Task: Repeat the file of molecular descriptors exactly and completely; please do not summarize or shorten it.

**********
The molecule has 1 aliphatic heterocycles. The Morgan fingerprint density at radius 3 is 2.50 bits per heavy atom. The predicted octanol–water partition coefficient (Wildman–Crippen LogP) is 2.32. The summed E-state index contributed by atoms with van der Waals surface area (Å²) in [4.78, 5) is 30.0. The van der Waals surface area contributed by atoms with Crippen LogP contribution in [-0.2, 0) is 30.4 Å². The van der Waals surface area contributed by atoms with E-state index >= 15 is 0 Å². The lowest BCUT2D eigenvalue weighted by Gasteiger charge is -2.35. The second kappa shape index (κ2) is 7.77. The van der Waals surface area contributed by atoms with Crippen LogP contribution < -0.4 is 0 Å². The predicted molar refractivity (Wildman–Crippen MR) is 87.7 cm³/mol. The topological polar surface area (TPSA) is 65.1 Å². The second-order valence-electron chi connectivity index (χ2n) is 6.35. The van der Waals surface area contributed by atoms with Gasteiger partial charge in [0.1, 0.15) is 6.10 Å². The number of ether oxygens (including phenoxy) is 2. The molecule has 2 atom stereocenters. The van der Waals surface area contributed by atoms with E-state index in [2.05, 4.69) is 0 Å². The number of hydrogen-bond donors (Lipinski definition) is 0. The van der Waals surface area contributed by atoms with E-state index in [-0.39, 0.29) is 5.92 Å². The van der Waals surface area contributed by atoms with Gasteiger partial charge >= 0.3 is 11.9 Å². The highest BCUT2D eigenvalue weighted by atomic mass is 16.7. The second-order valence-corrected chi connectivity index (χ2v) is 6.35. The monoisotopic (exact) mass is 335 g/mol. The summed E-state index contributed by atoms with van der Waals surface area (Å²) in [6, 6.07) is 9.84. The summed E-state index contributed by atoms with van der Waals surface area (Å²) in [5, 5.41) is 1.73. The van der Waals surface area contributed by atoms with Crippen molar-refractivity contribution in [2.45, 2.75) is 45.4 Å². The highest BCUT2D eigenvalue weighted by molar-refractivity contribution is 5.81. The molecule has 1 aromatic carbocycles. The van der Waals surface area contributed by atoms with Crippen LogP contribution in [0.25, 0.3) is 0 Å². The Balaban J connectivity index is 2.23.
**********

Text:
The molecule has 1 aliphatic heterocycles. The Morgan fingerprint density at radius 3 is 2.50 bits per heavy atom. The predicted octanol–water partition coefficient (Wildman–Crippen LogP) is 2.32. The summed E-state index contributed by atoms with van der Waals surface area (Å²) in [4.78, 5) is 30.0. The van der Waals surface area contributed by atoms with Crippen LogP contribution in [-0.2, 0) is 30.4 Å². The van der Waals surface area contributed by atoms with E-state index >= 15 is 0 Å². The lowest BCUT2D eigenvalue weighted by Gasteiger charge is -2.35. The second kappa shape index (κ2) is 7.77. The van der Waals surface area contributed by atoms with Crippen LogP contribution < -0.4 is 0 Å². The predicted molar refractivity (Wildman–Crippen MR) is 87.7 cm³/mol. The topological polar surface area (TPSA) is 65.1 Å². The second-order valence-electron chi connectivity index (χ2n) is 6.35. The van der Waals surface area contributed by atoms with Gasteiger partial charge in [0.1, 0.15) is 6.10 Å². The number of ether oxygens (including phenoxy) is 2. The molecule has 2 atom stereocenters. The van der Waals surface area contributed by atoms with E-state index in [2.05, 4.69) is 0 Å². The number of hydrogen-bond donors (Lipinski definition) is 0. The van der Waals surface area contributed by atoms with E-state index in [-0.39, 0.29) is 5.92 Å². The van der Waals surface area contributed by atoms with Gasteiger partial charge >= 0.3 is 11.9 Å². The highest BCUT2D eigenvalue weighted by atomic mass is 16.7. The second-order valence-corrected chi connectivity index (χ2v) is 6.35. The monoisotopic (exact) mass is 335 g/mol. The summed E-state index contributed by atoms with van der Waals surface area (Å²) in [6, 6.07) is 9.84. The summed E-state index contributed by atoms with van der Waals surface area (Å²) in [5, 5.41) is 1.73. The van der Waals surface area contributed by atoms with Crippen molar-refractivity contribution in [2.45, 2.75) is 45.4 Å². The highest BCUT2D eigenvalue weighted by molar-refractivity contribution is 5.81. The molecule has 1 aromatic carbocycles. The van der Waals surface area contributed by atoms with Crippen LogP contribution in [0.25, 0.3) is 0 Å². The Balaban J connectivity index is 2.23.